3) How did you become involved with NOMV? What do you hope to achieve through your role as president of the organization and what goals do you have for the future of the veterinary profession?
I took over as president in February 2020. Nicole needed to step back for her own well-being, and NOMV was at a critical point where it really needed to grow.
Initially, I thought my job would consist of hiring an executive director and shepherding NOMV into a more robust organization—then the pandemic hit. Suffice to say, supporting the profession has been far more involved and challenging than any of us could have predicted in early 2020. I am tremendously proud of the growth and changes we have seen this year at NOMV. The staff we have brought in have allowed us to expand our programs at an exponential rate.
Through running NOMV, I’ve learned the most important thing we can do as an organization is stay connected to the community and listen to what people need. Our plans and upcoming programs largely come from requests and ideas from our members. The last year has taught me to be nimble; the world can change quickly, and authentic, impactful support comes from staying connected to our community.
4) What resources does NOMV offer for veterinarians, technicians, practice managers, and other animal health professionals? What are some of the successes the organization has seen since its formation?
In 2019, a group of technicians approached NOMV and told us they needed support, too. They served as the “boots on the ground” that inspired our support staff programs, including the Helping Hands Fund.
The truth is, in veterinary medicine, support staff have been largely left out of the well-being conversation, and this is a mistake NOMV seeks to correct. Our research committee is actively working on several large projects with the University of Tennessee to ensure we collect the background information needed to help support staff members. After all, we are all in this profession together.
Moving forward, NOMV has made a commitment to taking an inclusive approach to wellness. All members of our profession deserve support and access to our programs. We have many great support staff members as volunteers, including three of our board members (Paul Mataras MBA, Karla Fernandez, RVT, and Caitlyn Furlong).
While I am tremendously proud of all of our programs, our peer-to-peer offerings will always be nearest and dearest to my heart. This type of support is the backbone of NOMV, and I have seen firsthand how impactful it can be. The individuals who work in our field are some of the most wonderful, hardworking, and caring people you will ever meet. When you put us together, it’s amazing what we can accomplish.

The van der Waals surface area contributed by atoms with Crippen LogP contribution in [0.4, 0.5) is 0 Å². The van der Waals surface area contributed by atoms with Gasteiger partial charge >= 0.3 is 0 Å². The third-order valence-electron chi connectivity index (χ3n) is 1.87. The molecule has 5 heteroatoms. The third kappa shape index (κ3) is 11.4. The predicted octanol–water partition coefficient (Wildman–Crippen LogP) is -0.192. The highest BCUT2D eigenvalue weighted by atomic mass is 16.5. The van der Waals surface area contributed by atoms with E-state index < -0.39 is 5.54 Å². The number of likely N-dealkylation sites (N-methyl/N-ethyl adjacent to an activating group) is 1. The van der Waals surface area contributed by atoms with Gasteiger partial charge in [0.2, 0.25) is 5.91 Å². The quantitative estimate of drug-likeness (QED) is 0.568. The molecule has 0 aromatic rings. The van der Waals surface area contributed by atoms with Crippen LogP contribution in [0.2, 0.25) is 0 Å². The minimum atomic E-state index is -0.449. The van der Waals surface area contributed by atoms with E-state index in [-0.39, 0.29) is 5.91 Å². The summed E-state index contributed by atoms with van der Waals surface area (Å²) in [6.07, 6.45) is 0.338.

5) How can veterinarians support NOMV? Likewise, how can they support their colleagues?
As a nonprofit organization, we are always looking for volunteers and donations.
Additionally, I would strongly encourage everyone, no matter their role in the profession, to become trained in crisis intervention. There are a lot of great programs available, including the American Veterinary Medical Association’s (AVMA’s) suicide prevention training and Banfield’s ASK (Assess, Support, Know) program. Both are free to members of the profession and can provide you with the essential skills needed to recognize and support colleagues who might be in crisis. Only by working together will we be able to transform our profession into the healthy, fulfilling community we all know it can be.
WHY IS NOMV NEEDED?
|One in six veterinarians considers suicide at some point in their career.1 This unusually high statistic can be attributed to many underlying causes, including stress, debt, burnout, and other factors.2,3
This problem is not new: in a study of California veterinarian deaths from 1960 to 1992, the rate of death by suicide was 2.6 times as high as that for the general public.4 What has changed, however, is the issue is being discussed and acknowledged more than ever before.
1 Nett, R. J., Witte, T. K., Holzbauer, S. M., Elchos, B. L., Campagnolo, E. R., Musgrave, K. J., … & Funk, R. H. (2015). Risk factors for suicide, attitudes toward mental illness, and practice-related stressors among US veterinarians. Journal of the American Veterinary Medical Association, 247(8), 945-955.
2 Batchelor, C. E. M., and D. E. F. McKeegan. Survey of the frequency and perceived stressfulness of ethical dilemmas encountered in UK veterinary practice. Veterinary Record, 170.1 (2012): 19-19.
3 Veterinary Economics Division, AVMA. “Student Financial Resources.” American Veterinary Medical Association, 2017, www.avma.org/membership/SAVMA/financing-your-veterinary-medical-education#:~:text=The%20harsh%20reality%20is%20that,at%20least%20%24200%2C000%20in%20debt.
4 Miller, Joy M., and James J. Beaumont. “Suicide, cancer, and other causes of death among California veterinarians, 1960-1992.” American journal of industrial medicine 27.1 (1995): 37-49.